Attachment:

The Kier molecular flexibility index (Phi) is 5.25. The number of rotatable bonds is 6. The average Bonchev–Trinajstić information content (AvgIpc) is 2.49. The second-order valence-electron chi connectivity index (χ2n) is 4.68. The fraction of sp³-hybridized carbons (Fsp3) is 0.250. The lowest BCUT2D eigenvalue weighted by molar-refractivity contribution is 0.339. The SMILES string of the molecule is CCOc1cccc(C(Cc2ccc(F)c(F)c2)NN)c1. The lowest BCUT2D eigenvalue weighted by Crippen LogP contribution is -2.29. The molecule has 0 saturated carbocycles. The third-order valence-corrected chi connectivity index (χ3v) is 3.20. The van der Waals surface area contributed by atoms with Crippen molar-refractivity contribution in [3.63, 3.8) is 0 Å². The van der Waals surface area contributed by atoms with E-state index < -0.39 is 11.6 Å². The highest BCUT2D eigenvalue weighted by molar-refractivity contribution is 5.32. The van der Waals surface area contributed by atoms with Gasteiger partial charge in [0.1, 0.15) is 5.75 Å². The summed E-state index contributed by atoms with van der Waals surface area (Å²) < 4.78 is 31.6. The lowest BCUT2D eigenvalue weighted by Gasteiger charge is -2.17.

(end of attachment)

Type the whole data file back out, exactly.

The Kier molecular flexibility index (Phi) is 5.25. The number of rotatable bonds is 6. The average Bonchev–Trinajstić information content (AvgIpc) is 2.49. The second-order valence-electron chi connectivity index (χ2n) is 4.68. The fraction of sp³-hybridized carbons (Fsp3) is 0.250. The lowest BCUT2D eigenvalue weighted by molar-refractivity contribution is 0.339. The SMILES string of the molecule is CCOc1cccc(C(Cc2ccc(F)c(F)c2)NN)c1. The lowest BCUT2D eigenvalue weighted by Crippen LogP contribution is -2.29. The molecule has 0 saturated carbocycles. The third-order valence-corrected chi connectivity index (χ3v) is 3.20. The van der Waals surface area contributed by atoms with Crippen molar-refractivity contribution in [3.63, 3.8) is 0 Å². The van der Waals surface area contributed by atoms with E-state index < -0.39 is 11.6 Å². The highest BCUT2D eigenvalue weighted by molar-refractivity contribution is 5.32. The van der Waals surface area contributed by atoms with Gasteiger partial charge in [0.1, 0.15) is 5.75 Å². The summed E-state index contributed by atoms with van der Waals surface area (Å²) < 4.78 is 31.6. The lowest BCUT2D eigenvalue weighted by Gasteiger charge is -2.17.